reminded the disciples
that they would have to undergo many hardships
to enter into the kingdom of God.
Being a true follower of Jesus would not be easy.
Things would not go well at times.
In the short gospel reading we just heard
Jesus, at the Last Supper, told the apostles
that he is about to be glorified,
glorified in his suffering, death and resurrection.
Jesus’ hardships were brutal.
His suffering, death and resurrection were the means by which
Jesus showed his disciples and us the character of his,
and the Father’s love.
He made it very clear that in order to be true disciples,
they would have to love one another as He loved them.
Jesus loved them and he loves us
to the point of suffering and dying for them and for us.
Paul and Barnabas preached that same message:
being a disciple, loving one another as Jesus loves us,
will involve hardships.


Maria’s love for Christina certainly involved hardships.
All the tears and worry, all the time out of her life,
all the money for pictures and travel
all the effort to distribute the pictures,
all the anger and frustration she must have experienced.
But Maria loved Christina as Jesus has loves us;
she gave all that she had for her daughter.
Many a parent might shun a daughter with such a reputation.
Maria loved Christina to the point of giving up all her pride
and welcoming Christina back in complete forgiveness,
no conditions.
This is how God loves us and
we, as followers of Jesus, must do the same for others
as Pope Francis has emphasized in this
Jubilee Year of Mercy.

After I had told the story of Maria and Christina to another deacon       as we were talking about our homilies of this weekend,
he said that it was interesting how
Maria had used her own picture in her search,
since when a person goes missing these days,
it is the picture of the missing person
that is usually distributed.

That got me to thinking: “Isn’t that just what God has done for us?”
We, like Christina are the lost ones, separated due to our sin.
God doesn’t put our picture up as being lost.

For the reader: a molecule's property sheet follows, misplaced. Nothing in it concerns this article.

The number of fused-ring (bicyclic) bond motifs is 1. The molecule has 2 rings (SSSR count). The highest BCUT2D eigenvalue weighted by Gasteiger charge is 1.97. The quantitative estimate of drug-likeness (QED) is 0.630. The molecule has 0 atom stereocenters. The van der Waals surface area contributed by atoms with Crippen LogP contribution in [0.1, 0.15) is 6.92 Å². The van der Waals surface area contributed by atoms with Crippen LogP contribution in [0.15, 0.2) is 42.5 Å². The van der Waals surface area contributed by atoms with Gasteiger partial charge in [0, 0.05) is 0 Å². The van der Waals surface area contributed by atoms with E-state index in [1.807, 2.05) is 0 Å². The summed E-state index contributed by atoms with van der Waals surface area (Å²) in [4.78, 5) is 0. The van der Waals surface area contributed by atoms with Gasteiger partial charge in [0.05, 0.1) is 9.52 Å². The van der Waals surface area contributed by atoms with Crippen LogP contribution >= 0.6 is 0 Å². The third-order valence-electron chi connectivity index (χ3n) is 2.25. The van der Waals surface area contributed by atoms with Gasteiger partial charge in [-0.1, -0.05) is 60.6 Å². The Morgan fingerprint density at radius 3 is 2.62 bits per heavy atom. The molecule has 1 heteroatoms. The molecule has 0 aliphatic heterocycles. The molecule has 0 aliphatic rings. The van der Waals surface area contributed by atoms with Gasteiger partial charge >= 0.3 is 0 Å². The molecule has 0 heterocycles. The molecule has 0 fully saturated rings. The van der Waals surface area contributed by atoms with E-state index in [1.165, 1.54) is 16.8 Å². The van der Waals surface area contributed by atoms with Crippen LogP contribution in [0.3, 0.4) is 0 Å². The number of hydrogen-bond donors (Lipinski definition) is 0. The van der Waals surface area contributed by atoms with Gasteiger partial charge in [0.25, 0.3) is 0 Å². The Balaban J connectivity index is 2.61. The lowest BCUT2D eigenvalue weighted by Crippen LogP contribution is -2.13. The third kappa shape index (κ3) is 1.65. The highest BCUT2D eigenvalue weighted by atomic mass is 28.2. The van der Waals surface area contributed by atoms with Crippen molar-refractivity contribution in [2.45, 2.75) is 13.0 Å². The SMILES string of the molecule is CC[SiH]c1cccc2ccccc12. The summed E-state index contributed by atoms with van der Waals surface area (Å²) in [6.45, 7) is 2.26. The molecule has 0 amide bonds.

God put His picture up for us.
His picture is Jesus Christ.
Jesus is the picture we have of God.
Maria put her picture and herself out there.
God has come after us as Maria sought out Christina.

In a famous poem by Francis Thompson,
God is described as the “Hound of Heaven,”
ever coming after us, ever searching us out.
As sharers in the ministry of Christ,
we are called to put our picture out there,
let our faces, our Christian faces, be seen by others.
We are each to be another face of God.

So, “How are we doing?”  Are we trying to be the face of God?
Do others see in us the face of someone willing to endure hardships        for the sake of others?
Did we come to this Mass with a countenance
that exudes love of  God and our neighbors here beside us?
Did we make a sacrifical offering
to the Diocesan Parish Annual Appeal because we love Jesus
and want to help to care of the less fortunate in His flock?
Do we love our spouses
because we see Jesus in them,
want them to see Jesus in us and give our lives to them?
Do we love our children
and do whatever it takes for them
because they are Jesus for us?
Do we love our parents,
and will we endure the hardships of their aging,
because we really believe that Jesus
endured his hardships for us?
It boils down the simple question,
which you may have heard in some form:
“If you were accused of being a Christian,
          would your picture be with the most wanted list
                   and would there be enough evidence to convict you?”